Artist Suzanne Jackson has an enviable biography, spanning nearly eight decades and most of the Western Hemisphere. The St. Louis native grew up in territorial Alaska, studied painting in San Francisco and toured all over South America as a dancer. In the late 1960s, she took classes with Charles White at the Otis College of Art and Design, ran a renowned artist space in Los Angeles called Gallery 32, and in the 1980s studied design. theater at Yale with Ming Cho Lee.
Jackson has been based in Savannah since the mid-90s. Simply calling her a “painter” fails to capture the unique scope and depth of her artistic accomplishments, let alone her poetry or decades of teaching. Yet, as enthralling and illuminating as his story is, it is Jackson’s work, shown at the Arts Club of Chicago, that speaks volumes about what it takes to make not just a career, but a life in the arts and the dividends that kind of commitment can bring.
From the titles of the fourteen major works exhibited to the physical fabric that composes them, references to music, jazz and blues abound. In fact, the show’s title “Listen ‘N Home” not only references the artist’s early childhood experiences with Chicago jazz on 78s – imported to California via the highly sensitive tastes of his bustling aunts – but also to the rich and important role music has played and continues to play in his life. Prior to the pandemic, Jackson was a co-host of “Listen Hear,” a weekly jazz show on Savannah State University radio.
In this mini-retrospective, the music of Jackson’s life comes to life in the jerky rhythms of his works and in a maximalist aesthetic that is the visual equivalent of John Coltrane’s free jazz masterpiece “Ascension” played at full volume. Like the difficult musical idiom, his mixed-media works mimic the intensity and emphasis on the diversity of materials, and are not always easy to absorb. Indeed, many of the elements that make up these luminous objects (scrap metal, dried and discarded paint, plastic netting) could have ended up as trash if Jackson’s keen eye for texture contrast and mindset ecological had not prevailed.
Painting often speaks of its ability to suggest illusion, but in this exhibition Jackson expands its vocabulary in a decidedly sculptural way. The acrylic medium is poured, peeled and pressed together, unleashing its unrivaled versatility; while Bogus paper – a lightweight recycled paper used for a variety of applications, and first encountered by Jackson as a set designer – lends a layered, deceptively sturdy frame to many pieces.
For example, the jagged cream-colored outlines of 2001’s “Bogus Boogie” appear substantial and heavy. Yet even subtle changes in the physical environment of the Arts Club (a door opening or an attendant passing by) cause delicate tremors of movement in the work. At one point, the long, tendril-like fibers that descend from the upper register of the piece gently vibrate like the softly plucked strings of a classical guitar. The contrast between the surface appearance of the object and its deeper reality is a theme throughout the show.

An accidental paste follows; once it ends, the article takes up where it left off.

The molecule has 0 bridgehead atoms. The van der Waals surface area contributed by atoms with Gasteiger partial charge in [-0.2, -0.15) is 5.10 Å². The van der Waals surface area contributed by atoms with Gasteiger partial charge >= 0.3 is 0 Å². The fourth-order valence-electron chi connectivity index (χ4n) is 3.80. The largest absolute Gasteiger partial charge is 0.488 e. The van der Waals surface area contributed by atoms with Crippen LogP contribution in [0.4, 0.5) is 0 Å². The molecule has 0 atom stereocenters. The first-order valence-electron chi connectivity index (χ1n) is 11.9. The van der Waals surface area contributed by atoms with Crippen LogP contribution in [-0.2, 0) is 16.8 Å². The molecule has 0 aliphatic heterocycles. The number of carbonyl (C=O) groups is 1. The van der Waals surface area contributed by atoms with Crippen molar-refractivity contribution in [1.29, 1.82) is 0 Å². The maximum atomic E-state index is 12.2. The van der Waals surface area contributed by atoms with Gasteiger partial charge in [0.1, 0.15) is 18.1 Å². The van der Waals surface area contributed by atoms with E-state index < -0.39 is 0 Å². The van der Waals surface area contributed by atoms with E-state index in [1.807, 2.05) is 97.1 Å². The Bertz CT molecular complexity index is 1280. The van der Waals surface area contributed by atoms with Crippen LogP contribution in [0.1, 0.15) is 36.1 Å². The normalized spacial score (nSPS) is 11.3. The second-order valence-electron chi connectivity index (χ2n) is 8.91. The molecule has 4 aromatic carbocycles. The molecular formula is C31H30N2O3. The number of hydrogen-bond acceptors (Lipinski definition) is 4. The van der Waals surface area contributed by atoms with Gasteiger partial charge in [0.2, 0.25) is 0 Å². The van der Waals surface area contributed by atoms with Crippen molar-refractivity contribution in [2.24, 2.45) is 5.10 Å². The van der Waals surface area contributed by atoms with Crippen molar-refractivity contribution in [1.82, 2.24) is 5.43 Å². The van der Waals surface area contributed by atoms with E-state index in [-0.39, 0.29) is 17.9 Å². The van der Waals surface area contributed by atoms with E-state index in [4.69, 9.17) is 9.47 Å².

The standout track “Red Over Morning Sea” features a red streak of smoldering cadmium that travels at lightning speed across the surface of the paint. Both at sunrise and sunset, it crackles in a translucent veil of interference-influenced acrylic tides. The total form of the work takes on the character of the geographical dimensions of the United States. Brimming with light and clarity, ‘Red over Morning Sea’, like its majestic brethren, hangs from the ceiling rather than the wall and effortlessly transcends the pull of gravity. The musicality of these shimmering visual relationships within and between the works is a joy to behold.
With few exceptions, Jackson’s work lacks the obvious narrative structures, compositional strategies, focal points, or visual hierarchy that define both traditional and historical painting as well as painting after the postmodern turn of the 1970s. But a few tantalizing painted and drawn figurative references can be excavated.
In the combination skins of “Bilali’s Dream”, a man’s face hovers spectrally on the left side, enveloped in blue-green features that dissolve into the creamy white of the nebulous space he inhabits. Less obviously, the lower left corner is occupied by rich red-purple swirls of translucent acrylic paint that suddenly come together in the form of a crouching figure with outstretched arms. It’s a small moment of scintillating magic in a show full of it. A silent reminder of paint’s unrivaled ability to take on new forms, to be both itself and something completely different.
Jackson has a superior sense of materials and an idea of how to bring them together in ways that fuse disparate elements into seamless wholes that feel right. The works reach their climax when the artist maintains the relationship between the pictorial and sculptural qualities of his multiple mediums in the most indeterminate way. It is a skill honed through years of effort and stems, in part, from seeing one’s own life as a work of art that can be shaped and molded over time. We have become so accustomed to the relentless merry-go-round celebrating the latest and greatest freshly minted MFA that to encounter the work of an artist who has lived a life and approach to craftsmanship that is not only self-confident , but contains the maturity, experience and credibility to back it up feels like an all-too-rare treat. As rich and vital as the music that drives it, “Listen’ N Home” rewards repeat visits.
“Listen ‘N Home” is on view until December 23 at the Arts Club of Chicago, 201 East Ontario.